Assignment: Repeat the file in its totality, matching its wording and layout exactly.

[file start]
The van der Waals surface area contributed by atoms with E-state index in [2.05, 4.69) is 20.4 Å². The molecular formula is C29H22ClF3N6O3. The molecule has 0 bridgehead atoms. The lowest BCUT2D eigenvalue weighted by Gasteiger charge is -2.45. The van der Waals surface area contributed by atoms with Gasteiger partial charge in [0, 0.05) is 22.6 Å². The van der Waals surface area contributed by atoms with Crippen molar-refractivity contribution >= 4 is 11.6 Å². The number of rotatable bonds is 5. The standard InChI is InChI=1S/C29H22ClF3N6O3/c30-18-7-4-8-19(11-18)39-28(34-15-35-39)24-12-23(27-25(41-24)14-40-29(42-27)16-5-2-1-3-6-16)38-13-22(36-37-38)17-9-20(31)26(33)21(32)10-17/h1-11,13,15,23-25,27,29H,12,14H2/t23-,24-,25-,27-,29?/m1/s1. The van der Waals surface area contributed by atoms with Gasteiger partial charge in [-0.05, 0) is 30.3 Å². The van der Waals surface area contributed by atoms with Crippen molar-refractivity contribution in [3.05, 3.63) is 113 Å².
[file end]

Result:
The van der Waals surface area contributed by atoms with E-state index in [2.05, 4.69) is 20.4 Å². The molecular formula is C29H22ClF3N6O3. The molecule has 0 bridgehead atoms. The lowest BCUT2D eigenvalue weighted by Gasteiger charge is -2.45. The van der Waals surface area contributed by atoms with Gasteiger partial charge in [0, 0.05) is 22.6 Å². The van der Waals surface area contributed by atoms with Crippen molar-refractivity contribution >= 4 is 11.6 Å². The number of rotatable bonds is 5. The standard InChI is InChI=1S/C29H22ClF3N6O3/c30-18-7-4-8-19(11-18)39-28(34-15-35-39)24-12-23(27-25(41-24)14-40-29(42-27)16-5-2-1-3-6-16)38-13-22(36-37-38)17-9-20(31)26(33)21(32)10-17/h1-11,13,15,23-25,27,29H,12,14H2/t23-,24-,25-,27-,29?/m1/s1. The van der Waals surface area contributed by atoms with Gasteiger partial charge in [-0.05, 0) is 30.3 Å². The van der Waals surface area contributed by atoms with Crippen molar-refractivity contribution in [3.05, 3.63) is 113 Å².